My Dad’s mother hanging laundry in the yard at the farm, probably pre-1960.
Hydra and I just bought some pretty new bedding for the guest room. I tossed the sheets into the laundry without looking at the care instructions because we do everything in cold these days. When I looked at the care instructions before putting them in the dryer, I was shocked to see that they needed to be line dried and possibly ironed!
What!? Are the manufacturers aware that some U.S. neighborhoods actually have prohibitions against hanging out laundry? I checked the comforter and shams that came with the set.
DRY CLEAN ONLY, hollered the tag. Dry clean linens? For shame!
I looked at the external packaging. No hint of the horrors that awaited inside. “Care instructions inside,” read the small print.
Coincidentally, one of my cousins has been putting old family photos on Facebook lately. Most of them I have never seen before, like this one of my wonderful Grandma W. hanging laundry.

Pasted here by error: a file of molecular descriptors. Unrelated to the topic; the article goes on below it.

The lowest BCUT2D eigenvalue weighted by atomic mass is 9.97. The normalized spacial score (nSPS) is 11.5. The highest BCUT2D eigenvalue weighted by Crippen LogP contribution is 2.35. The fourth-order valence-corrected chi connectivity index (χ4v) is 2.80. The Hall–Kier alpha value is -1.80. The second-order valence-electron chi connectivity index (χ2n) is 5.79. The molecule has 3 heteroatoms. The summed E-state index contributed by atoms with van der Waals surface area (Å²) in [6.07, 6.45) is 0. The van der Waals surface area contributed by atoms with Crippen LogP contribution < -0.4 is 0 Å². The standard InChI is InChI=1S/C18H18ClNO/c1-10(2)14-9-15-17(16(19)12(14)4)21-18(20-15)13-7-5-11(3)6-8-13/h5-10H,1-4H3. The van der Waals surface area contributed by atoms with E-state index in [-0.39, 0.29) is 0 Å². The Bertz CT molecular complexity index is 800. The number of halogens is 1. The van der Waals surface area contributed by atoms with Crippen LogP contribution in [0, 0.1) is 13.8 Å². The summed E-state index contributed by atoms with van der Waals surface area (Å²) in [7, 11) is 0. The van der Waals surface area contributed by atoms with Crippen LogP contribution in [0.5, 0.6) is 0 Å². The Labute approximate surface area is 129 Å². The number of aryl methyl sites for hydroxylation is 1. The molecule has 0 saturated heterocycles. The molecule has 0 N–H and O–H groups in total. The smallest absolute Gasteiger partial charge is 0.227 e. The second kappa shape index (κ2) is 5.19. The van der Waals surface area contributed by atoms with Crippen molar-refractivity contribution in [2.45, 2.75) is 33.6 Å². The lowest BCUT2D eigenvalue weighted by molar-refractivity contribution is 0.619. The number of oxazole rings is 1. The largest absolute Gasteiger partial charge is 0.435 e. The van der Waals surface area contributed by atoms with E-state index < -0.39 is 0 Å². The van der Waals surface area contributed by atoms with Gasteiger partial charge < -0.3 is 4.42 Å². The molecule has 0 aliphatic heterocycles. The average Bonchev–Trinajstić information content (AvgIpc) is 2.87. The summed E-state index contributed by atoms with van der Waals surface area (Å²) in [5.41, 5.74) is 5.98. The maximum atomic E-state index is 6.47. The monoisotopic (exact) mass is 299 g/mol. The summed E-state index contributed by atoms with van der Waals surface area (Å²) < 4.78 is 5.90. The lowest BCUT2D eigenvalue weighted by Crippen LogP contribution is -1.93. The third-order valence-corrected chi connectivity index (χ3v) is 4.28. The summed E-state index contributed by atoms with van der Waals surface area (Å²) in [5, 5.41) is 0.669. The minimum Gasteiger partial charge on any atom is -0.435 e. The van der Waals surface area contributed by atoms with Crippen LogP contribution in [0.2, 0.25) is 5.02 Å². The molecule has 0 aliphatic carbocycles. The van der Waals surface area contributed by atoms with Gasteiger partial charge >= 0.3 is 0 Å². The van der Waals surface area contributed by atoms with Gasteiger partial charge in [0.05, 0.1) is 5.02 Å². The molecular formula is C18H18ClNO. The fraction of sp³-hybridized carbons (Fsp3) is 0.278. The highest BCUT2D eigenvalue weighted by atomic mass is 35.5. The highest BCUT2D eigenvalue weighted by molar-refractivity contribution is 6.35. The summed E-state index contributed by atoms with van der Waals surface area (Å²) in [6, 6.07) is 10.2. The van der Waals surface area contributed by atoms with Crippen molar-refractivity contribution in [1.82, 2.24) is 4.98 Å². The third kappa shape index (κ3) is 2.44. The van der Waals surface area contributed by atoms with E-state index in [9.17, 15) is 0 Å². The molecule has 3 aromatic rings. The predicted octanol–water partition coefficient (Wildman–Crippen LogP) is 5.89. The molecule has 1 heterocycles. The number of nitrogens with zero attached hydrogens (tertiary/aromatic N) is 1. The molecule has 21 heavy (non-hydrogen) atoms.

Okay. So it’s not as hard as it was when she was doing it with no running water inside the house–that was a Mother’s Day gift at some point along the line–and with one of those barrel style washing machines with a scary (potentially finger crushing) wringer on the top. Something like this one.
I bundled the new sheets out the back door and hung them up, but those DRY CLEAN ONLY things are going to hit the cold cycle themselves before too long. If they don’t survive, well, they don’t. I’ve had other stuff that said dry clean only that withstood washing…like a pair of workout pants that I didn’t notice were dry clean only till I’d worn them. Sheesh. Who are they kidding?
I think Grandma would like the view over my clothesline. And I can guarantee she would love my washer and dryer.